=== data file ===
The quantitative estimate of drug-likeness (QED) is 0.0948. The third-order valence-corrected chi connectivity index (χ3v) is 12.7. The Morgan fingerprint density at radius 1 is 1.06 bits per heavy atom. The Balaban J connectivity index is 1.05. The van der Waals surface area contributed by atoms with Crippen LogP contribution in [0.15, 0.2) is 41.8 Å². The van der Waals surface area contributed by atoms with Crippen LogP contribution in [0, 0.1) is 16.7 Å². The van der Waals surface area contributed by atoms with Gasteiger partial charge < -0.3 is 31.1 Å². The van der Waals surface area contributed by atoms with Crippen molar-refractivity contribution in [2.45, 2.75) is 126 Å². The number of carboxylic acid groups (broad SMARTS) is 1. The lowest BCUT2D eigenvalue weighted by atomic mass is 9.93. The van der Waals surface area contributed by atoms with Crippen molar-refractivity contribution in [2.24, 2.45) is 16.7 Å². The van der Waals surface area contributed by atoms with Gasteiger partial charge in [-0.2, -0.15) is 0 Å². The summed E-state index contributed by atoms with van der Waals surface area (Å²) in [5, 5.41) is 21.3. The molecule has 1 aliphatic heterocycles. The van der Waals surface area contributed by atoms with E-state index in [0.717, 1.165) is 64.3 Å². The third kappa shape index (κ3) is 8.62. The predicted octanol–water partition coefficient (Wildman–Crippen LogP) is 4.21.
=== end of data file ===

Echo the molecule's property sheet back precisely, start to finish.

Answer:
The quantitative estimate of drug-likeness (QED) is 0.0948. The third-order valence-corrected chi connectivity index (χ3v) is 12.7. The Morgan fingerprint density at radius 1 is 1.06 bits per heavy atom. The Balaban J connectivity index is 1.05. The van der Waals surface area contributed by atoms with Crippen LogP contribution in [0.15, 0.2) is 41.8 Å². The van der Waals surface area contributed by atoms with Crippen LogP contribution in [0, 0.1) is 16.7 Å². The van der Waals surface area contributed by atoms with Gasteiger partial charge < -0.3 is 31.1 Å². The van der Waals surface area contributed by atoms with Crippen molar-refractivity contribution in [2.45, 2.75) is 126 Å². The number of carboxylic acid groups (broad SMARTS) is 1. The lowest BCUT2D eigenvalue weighted by atomic mass is 9.93. The van der Waals surface area contributed by atoms with Crippen molar-refractivity contribution in [2.24, 2.45) is 16.7 Å². The van der Waals surface area contributed by atoms with Gasteiger partial charge in [-0.2, -0.15) is 0 Å². The summed E-state index contributed by atoms with van der Waals surface area (Å²) in [5, 5.41) is 21.3. The molecule has 1 aliphatic heterocycles. The van der Waals surface area contributed by atoms with E-state index in [0.717, 1.165) is 64.3 Å². The third kappa shape index (κ3) is 8.62. The predicted octanol–water partition coefficient (Wildman–Crippen LogP) is 4.21.